On the basis of this information, we assessed the impact of the UK’s exit on the strongest direct and indirect relations among the remaining member states. We calculated measures of network centrality with and without the UK included in the network. These comparisons indicate the changes in the cooperation network to which the remaining member states will need to adapt and are already adapting. The results indicate that nine member states, including Denmark, Ireland, the Netherlands and Sweden, are likely to be negatively and significantly affected by Brexit with respect to their network centrality. These states will become significantly less central in Council networks if they do not take compensating measures. The mediating network positions of some larger member states, on the other hand, including in particular France, Germany and Poland, are likely to be strengthened.
We then integrated the spatial modelling and network analysis in two ways. First, we focused on the compensating measures that could be taken, and that to some extent already have been taken, by the remaining states most disadvantaged by Brexit. The data from the spatial modelling approach reveals the other states with which each of these Brexit-disadvantaged states shared similar policy positions in the past. Our analysis shows that most of the Brexit losers have opportunities to compensate for the threatened reduction in centrality by forming new relationships with likeminded others. It also shows that some of these new relationships have already been formed. For example, cooperation between the Netherlands and Sweden is becoming stronger, as is the cooperation between Denmark and Ireland.
The second way in which the two approaches were integrated was by modelling the development of the network in one of the key committees, the Permanent Representatives Committee I (COREPER I), in 2018. This model provides strong evidence that the cooperation network is adapting in response to the prospect of Brexit. States that have most to lose from Brexit, such as Denmark, Ireland, the Netherlands and Sweden, are the most active in finding new cooperation partners. In addition, states that are gaining in terms of their importance as mediators, including France, Germany and Poland, are becoming even more attractive cooperation partners.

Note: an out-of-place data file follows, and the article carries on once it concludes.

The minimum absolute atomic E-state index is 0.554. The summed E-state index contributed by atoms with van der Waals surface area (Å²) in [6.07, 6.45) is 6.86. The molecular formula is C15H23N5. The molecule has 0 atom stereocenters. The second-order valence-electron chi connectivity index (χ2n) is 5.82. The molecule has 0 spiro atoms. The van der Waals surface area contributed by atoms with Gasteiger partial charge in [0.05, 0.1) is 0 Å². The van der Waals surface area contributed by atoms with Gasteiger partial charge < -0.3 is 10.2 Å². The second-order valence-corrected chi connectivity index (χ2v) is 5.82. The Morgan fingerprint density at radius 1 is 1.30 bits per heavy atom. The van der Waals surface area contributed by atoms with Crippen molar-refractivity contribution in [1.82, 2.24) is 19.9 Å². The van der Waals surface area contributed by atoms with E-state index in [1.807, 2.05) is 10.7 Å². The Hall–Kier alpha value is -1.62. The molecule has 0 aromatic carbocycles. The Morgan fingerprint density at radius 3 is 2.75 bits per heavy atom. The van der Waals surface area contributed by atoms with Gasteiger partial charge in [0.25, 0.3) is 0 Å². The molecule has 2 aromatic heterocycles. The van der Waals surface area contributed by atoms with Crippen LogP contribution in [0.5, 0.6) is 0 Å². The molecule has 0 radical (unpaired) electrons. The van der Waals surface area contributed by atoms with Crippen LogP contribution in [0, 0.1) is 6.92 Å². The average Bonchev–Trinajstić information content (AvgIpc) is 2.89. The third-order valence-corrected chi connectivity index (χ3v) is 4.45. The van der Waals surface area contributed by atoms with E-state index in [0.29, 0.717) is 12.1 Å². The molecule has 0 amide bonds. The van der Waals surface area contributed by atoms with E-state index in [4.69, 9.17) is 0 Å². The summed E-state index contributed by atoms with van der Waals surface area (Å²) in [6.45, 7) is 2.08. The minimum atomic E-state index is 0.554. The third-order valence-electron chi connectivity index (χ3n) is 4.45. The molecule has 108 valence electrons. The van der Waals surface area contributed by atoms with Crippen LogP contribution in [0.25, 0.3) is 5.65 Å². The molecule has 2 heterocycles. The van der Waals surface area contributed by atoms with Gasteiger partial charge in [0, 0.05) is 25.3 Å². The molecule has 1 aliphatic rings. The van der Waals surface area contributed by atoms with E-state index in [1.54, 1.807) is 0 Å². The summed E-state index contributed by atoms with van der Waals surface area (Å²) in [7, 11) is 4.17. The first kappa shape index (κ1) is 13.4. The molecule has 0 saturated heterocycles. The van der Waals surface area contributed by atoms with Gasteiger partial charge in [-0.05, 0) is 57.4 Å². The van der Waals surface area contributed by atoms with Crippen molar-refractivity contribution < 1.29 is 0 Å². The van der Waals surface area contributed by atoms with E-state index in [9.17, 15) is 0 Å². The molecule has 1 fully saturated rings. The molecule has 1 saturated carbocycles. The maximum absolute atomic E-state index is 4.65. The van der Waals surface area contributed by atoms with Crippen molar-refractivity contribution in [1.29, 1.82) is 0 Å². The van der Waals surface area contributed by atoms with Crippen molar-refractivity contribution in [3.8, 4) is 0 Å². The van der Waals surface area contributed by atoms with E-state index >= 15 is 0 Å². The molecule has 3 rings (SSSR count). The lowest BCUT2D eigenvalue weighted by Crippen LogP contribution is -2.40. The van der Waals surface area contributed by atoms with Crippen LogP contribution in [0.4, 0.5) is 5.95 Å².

Finally, there are two factors that are likely to ameliorate the pressures on the EU posed by Brexit. One is the lack of structure in the policy positions of member states. This means that states which agree with each other on some issues disagree with each other on other issues. The consequence of this lack of structure is that taking any one of the actors out of the process seldom leads to radically different decision outcomes across a range of issues.
Another characteristic of the EU’s political system that dampens the impact of Brexit is the stock of network capital held by member states and member states’ ability to build new network capital. The analysis of the most recent network data from 2018 indicates that the remaining EU27 are already building new network capital. Those states that are negatively impacted by Brexit are most active in forming new ties, and the large states, whose mediating roles are expected to grow, are also gaining new ties. These new patterns are likely to endure regardless of the form and timing of the UK’s eventual departure from the EU. The findings indicate how informal structures, of which cooperative network relationships are an example, are socially constructed. By being aware of and actively responding to the pressures that Brexit will bring, the EU has the capacity to adapt successfully.
For more information, see the authors’ accompanying paper in European Union Politics
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Note: This article gives the views of the authors, not the position of EUROPP – European Politics and Policy or the London School of Economics. Featured image credit: Number 10 (CC BY-NC-ND 2.0)
Narisong Huhe – University of Strathclyde
Narisong Huhe is a Senior Lecturer in the School of Government and Public Policy at the University of Strathclyde, Glasgow.
Daniel Naurin – University of Oslo / University of Gothenburg
Daniel Naurin is a Professor of Political Science at PluriCourts, University of Oslo, and a Professor in the Department of Political Science at the University of Gothenburg.
Robert Thomson – Monash University
Robert Thomson is Professor of Political Science in the School of Social Sciences at Monash University, Melbourne.